Bituminous coal represented the largest volume item for the C&EI, constituting about one-third of all C&EI traffic. Coal was the primary traffic in the Westville, Salem and Mt. Vernon areas of Illinois and the Clinton and Terre Haute areas of Indiana. A major portion of the coal generated by mines on the C&EI was destined for Chicago or the barge loading facility at Joppa, Illinois. So much coal was destined for the Chicago region steel mills that, for many years, the Elgin Joliet and Eastern (EJ&E) paid the C&EI for trackage rights to move their trains over the C&EI between its company-owned rails in the Chicago area and the coal mines located at Sidell and Westville on the C&EI.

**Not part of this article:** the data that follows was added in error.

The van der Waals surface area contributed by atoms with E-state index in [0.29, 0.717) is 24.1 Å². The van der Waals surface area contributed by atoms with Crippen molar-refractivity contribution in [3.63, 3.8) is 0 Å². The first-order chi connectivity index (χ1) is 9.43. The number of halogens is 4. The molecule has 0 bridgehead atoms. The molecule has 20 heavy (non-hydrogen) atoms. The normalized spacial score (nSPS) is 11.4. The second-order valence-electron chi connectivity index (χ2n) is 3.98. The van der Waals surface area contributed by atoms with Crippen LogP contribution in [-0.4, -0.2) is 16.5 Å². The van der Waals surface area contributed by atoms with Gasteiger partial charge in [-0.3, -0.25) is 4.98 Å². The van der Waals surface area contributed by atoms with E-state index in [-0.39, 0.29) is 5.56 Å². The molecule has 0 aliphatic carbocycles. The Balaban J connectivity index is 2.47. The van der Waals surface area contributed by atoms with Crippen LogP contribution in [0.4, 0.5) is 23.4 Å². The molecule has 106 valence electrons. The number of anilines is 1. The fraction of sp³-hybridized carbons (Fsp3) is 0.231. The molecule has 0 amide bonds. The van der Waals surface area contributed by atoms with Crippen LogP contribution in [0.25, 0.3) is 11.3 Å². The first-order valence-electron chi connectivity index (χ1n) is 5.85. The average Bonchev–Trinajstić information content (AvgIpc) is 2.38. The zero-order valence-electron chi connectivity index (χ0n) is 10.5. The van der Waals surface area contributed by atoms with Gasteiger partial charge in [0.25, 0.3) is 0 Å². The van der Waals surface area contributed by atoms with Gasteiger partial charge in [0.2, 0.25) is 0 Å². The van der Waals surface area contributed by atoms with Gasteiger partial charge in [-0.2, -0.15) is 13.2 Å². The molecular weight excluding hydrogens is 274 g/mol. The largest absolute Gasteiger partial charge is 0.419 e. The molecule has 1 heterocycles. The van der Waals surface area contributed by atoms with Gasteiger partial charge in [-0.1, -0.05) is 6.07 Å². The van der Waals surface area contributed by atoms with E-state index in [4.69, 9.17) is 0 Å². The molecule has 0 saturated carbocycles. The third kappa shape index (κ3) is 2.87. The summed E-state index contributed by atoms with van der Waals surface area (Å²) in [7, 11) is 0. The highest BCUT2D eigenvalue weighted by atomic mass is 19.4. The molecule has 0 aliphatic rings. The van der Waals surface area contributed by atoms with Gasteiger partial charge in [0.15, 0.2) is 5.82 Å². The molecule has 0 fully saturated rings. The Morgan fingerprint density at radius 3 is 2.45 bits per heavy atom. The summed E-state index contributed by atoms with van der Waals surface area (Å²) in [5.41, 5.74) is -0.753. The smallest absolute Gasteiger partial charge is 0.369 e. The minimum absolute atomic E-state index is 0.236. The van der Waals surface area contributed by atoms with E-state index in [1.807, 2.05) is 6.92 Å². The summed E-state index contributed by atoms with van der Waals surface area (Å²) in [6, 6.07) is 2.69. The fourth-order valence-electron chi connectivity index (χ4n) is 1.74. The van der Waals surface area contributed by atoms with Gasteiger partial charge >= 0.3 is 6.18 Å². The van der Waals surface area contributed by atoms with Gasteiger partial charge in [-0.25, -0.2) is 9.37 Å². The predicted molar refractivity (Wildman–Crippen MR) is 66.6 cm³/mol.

Because C&EI rails connected with the rails of many other railroad companies, the C&EI moved a large volume of traffic that was neither generated on, nor destined for industries served by the C&EI. Rather, the C&EI acted as a bridge between these many connections with cars moving between railroads over the C&EI. Thus, for example, the C&EI might help move automobiles produced in Detroit to dealers located beyond Illinois, an series of interchanges that might involve several railroads.
This bridge traffic was a major source of revenue for the C&EI. More than half of all freight was for interchange, primarily the Louisville and Nashville in Evansville, the Missouri Pacific and western carriers in St. Louis, the Wabash in Danville and numerous carriers in the Chicago area through the Belt Yard and other connections. The IC, NYC, NKP, and PRR were major connections away from the larger cities.